The new year is a very exciting time for many people. The start of a new year provides a great timeline to start fresh on a clean slate, and 365 days to get some things done. A lot of us make New Year resolutions, which often includes promises of going to the gym, getting fit, eating healthier, losing weight and looking after ourselves. For many amputees, especially those who are new to the limb loss journey, may find this timeline to be a good motivator to get back into their lives. For some, this practice and mindset could set off anxiety and added pressure. Below are some helpful tips that could alleviate some of the “New Year’s resolution” pressure for you.
Focus on you
It is easier said than done with pressures from family members, friends and even social media to think about you first. Sometimes, these pressures acts like motivators to get you to do something. It may look like you are having fun in pictures you share on social media with your family and friends. But if in reality, you are simply doing it for “show” then you are not focusing on yourself. Focusing on yourself means doing things that really make you feel good. Deep as it may sound, do something that feeds your soul. Do things like going to the gym and working out because it makes you feel good both physically and mentally. You feel accomplished and you are physically and mentally getting healthier. Focus on you first before focusing on how others perceive you.
Setting up lofty goals can both be motivating or detrimental. Saying “I will loose 50 lbs. by March” is 3-month window that is both too short to achieve a 50 lbs. weight loss and unhealthy. Set smaller goals as they are easier to stick to. For example, commit to loosing 2-3 lbs. a week. Make choices to eat healthier. Really work out even if you don’t make it the gym. A few canned food or books have enough weight in them to do some strength training at home. Get the whole household or your friends involved if you can. You are more likely to stick to your plans when you are held accountable by our friends or family. If you’re a new amputee, take advantage of workouts and equipment during your physical therapy sessions. This will make achieving your goals a lot easier.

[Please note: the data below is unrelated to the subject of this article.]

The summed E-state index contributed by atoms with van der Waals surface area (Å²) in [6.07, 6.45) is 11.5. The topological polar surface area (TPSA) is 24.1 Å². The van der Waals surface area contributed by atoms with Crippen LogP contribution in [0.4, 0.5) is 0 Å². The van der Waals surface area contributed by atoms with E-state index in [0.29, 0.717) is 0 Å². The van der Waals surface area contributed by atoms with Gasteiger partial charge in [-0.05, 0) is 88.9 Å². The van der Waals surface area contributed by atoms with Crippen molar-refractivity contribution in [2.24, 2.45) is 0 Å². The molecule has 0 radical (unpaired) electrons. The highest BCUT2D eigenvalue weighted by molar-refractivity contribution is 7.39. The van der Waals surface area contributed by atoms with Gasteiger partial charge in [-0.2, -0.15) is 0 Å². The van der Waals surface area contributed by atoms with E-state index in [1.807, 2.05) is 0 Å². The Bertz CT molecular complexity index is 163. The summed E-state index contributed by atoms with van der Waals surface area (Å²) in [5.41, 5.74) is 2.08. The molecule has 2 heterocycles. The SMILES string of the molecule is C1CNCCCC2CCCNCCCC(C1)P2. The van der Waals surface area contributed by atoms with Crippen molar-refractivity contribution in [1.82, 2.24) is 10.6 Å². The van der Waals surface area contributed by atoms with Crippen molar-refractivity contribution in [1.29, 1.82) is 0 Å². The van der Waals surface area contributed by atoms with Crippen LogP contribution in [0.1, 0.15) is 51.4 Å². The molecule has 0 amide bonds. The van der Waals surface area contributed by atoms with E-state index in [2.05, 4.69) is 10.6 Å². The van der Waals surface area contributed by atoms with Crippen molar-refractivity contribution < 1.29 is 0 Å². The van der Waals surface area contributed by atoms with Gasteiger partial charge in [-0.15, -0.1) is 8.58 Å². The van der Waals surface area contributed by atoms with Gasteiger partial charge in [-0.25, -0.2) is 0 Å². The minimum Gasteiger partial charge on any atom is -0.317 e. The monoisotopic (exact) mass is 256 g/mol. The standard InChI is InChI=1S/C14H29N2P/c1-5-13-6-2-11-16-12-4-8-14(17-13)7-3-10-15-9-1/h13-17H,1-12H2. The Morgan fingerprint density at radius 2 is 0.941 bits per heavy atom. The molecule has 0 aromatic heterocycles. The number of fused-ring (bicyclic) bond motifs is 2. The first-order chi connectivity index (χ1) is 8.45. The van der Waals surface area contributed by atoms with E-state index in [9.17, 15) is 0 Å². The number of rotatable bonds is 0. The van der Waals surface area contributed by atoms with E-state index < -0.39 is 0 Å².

Avoid the image trap
Many of us, at one point or another, have dealt with body-image after a limb loss. That’s completely understandable. We have been dictated all our lives what the standard of beauty is, and now we have to deal with an image of ourselves missing a limb. It may take some time, but it is really comes back to focusing on yourself as mentioned above. Following other amputees on social media doing extreme sports, or running, or lifting heavy weights may be a good motivator, or inspiration, but that is all they should be. Do what is right for you, your body and what you are physically capable right now. Don’t hurt yourself in trying to do what they are doing. Don’t compare your amputation journey with them or their body image with yours. They are them. You are you. You can celebrate their accomplishments, follow in their path and be inspired to become active and get fit. But careful not to be frustrated because you are not at their level yet. You will get there. Work on it slowly and safely.
Listen to your body
Although your goals for the new year is about getting back to an active lifestyle and being physical to get in shape by summer, you need to listen to your body. Rest when you’re tired. Sleep and get a good night sleep. Rest and sleeping is the time when our bodies heal. If you’re a new amputee, rehabilitation and getting used to wearing prostheses will take a toll on your body. Remember that if you still have wounds healing from your amputation or any other complications, your body will need that rest to heal. Make sure you stop when your body is telling you to. “Pushing limits” or “No limits” is a common notion uttered in the amputee community often to intimate that your amputation does not limit you to do any thing. But remember that you are not super human. Even an able-bodied person have limits. Our bodies have limits. It is physically impossible to have no limits. So rest and rest well. Once you’ve rested, you can go at it again.
It’s simply that. Speak up of whatever troubles you – physically and mentally. Advocate for yourself, your health, and the care you are receiving. Address issues or problems you are experiencing so that it does not fall on the way side that can cause further setbacks later. Talk to other amputees and share the experiences especially when it comes to prosthesis. Attend support groups if they are available in your area. Groups are a good way to be social in the community, network and find out different programs for amputees or ways to participate in adaptive sports in your area to help you get back to your lifestyle.
This new year, take charge of your life instead of chasing after “new year resolutions” trends. Make a lifestyle plan to change instead of short resolution goals. They may be satisfying at first, but we all know they are short-lived. A self commitment takes time, effort and both attitude and behaviour changes. That combination has longer lasting effects than short-lived resolutions.
All the best in the coming year and celebrate how far you’ve come. Happy New Year!